Most people don’t realize that the most painful part of living with a serious health issue is losing your identity.
When every day things – that you’ve never given any thought – become difficult and you’re no longer able to do the things that you enjoy, you constantly feel self-conscious, misunderstood, and pressure to be who you once were, especially around people that knew you before your injury/illness.
It feels like you’ll never stop grieving the loss of your old self. To cope with this and to pre-emptively explain themselves, I’ve noticed that a lot of people with brain injuries are very quick to share a detailed recount of their medical history, even with people they’ve just met. This makes me sad to hear, because it means that they have likely turned their injury into their identity. As a result, the injury becomes the only thing that their peers see in them, too.
People from this community also tend to talk more about their past lives than their current ones. For example, they often tell you about the things they used to do; i.e. their past careers, the sports they played, or their hobbies, talents, and skills from before their acquired brain injury. This may be because, on some level, they worry that the current version of themselves is lesser than their original version. Although this line of thinking is understandable considering the constant reminders they have of their new limitations, it is completely untrue. Here’s how I changed the way that I define myself and how I measure my self-worth now.
After a debilitating brain injury, I wasn’t able to tolerate any form of stimulation which meant that I wasn’t able to do anything. I couldn’t even lift my head off the bed to take a sip of water without excruciating pain and exhaustion. At my lowest point, I was absolutely useless to the world and had become a huge burden to my caregiver. But luckily, I have always believed that every life serves a purpose and adds value to the world. So, I refused to accept the notion that I had become worthless. First, I allowed myself to mourn the loss of my old life and then I accepted the reality that things would never be the same. I never gave up hope that things would improve but even if they didn’t, I resolved to do the best with what I had and live my best life. The next step was to figure out who the new me was.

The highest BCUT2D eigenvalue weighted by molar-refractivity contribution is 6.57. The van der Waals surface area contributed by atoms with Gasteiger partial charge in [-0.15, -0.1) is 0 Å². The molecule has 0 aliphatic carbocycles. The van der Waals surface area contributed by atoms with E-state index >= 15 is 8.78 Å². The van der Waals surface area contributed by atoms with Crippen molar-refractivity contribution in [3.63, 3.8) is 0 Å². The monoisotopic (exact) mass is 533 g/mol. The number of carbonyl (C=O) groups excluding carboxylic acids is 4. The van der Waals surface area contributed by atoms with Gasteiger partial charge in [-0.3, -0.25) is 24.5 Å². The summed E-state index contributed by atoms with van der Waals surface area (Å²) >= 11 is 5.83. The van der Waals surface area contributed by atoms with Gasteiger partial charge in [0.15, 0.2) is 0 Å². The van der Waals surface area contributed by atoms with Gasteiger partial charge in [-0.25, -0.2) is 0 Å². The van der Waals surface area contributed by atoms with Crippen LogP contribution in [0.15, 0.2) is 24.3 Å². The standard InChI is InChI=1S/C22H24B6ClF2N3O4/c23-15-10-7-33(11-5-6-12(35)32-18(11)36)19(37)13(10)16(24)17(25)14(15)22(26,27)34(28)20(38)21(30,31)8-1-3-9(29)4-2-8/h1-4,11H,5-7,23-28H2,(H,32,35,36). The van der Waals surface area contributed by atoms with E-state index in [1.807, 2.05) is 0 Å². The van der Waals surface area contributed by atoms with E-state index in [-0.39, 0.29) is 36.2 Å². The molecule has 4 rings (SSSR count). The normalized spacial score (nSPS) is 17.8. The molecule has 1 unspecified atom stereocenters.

I asked myself, who am I if I can not work, socialize, or volunteer anymore? Can I still tell people that I love to travel if I may never travel again? Am I still considered a TV and movie lover if I no longer watch them? Am I still a foodie if I can’t cook or eat in restaurants? That’s when I realized that I had been using the wrong definition of “self” all along, because I had based my identity on things that I “do”.
Who we are is not simply a sum of our jobs, likes and dislikes, and strengths and weaknesses. Even our thoughts don’t make us who we are; it’s what we do with those thoughts that does. Eckhart Tolle coined my favourite philosophical definition of the “self”. Paraphrasing in my own words: The real you is the part of your mind that’s aware of your thoughts.
Too often, we base our self-esteem on measurable things such as salaries, belongings (e.g. cars, jewellery, wardrobe), size (e.g. waist, chest, bicep, etc.), fitness abilities, and achievements (e.g. professional and conventional life stages). I decided that I would define myself and measure my self-worth based on the choices that I make. Every time you try again, exercise patience with yourself, focus on what you have as opposed to what you don’t (or how far you’ve come as opposed to how far you’ve left to go), show appreciation to people that have helped you, or do something that helps your health (e.g. drink a glass of water or stretch), you’re building character and proving your value. Internal decisions such as these are significant victories, especially in the face of struggle.
So, who am I? Before my brain injury, I would have answered that question with my profession, travels, and plans for the upcoming weekend. Now, I will tell you that I am grateful and funny, that I’m learning, I persevere, love dogs, and care about others. The more important question is, who are you?
‘Mind Yourself with Alison’ is a collection of self-help tips, research, and personal experiences dedicated to helping people thrive after brain injury (or other health problems). Check out Alison’s other BIST Blog articles Women and Brain Injury: What you need to know and How to be a Good Friend to a Survivor.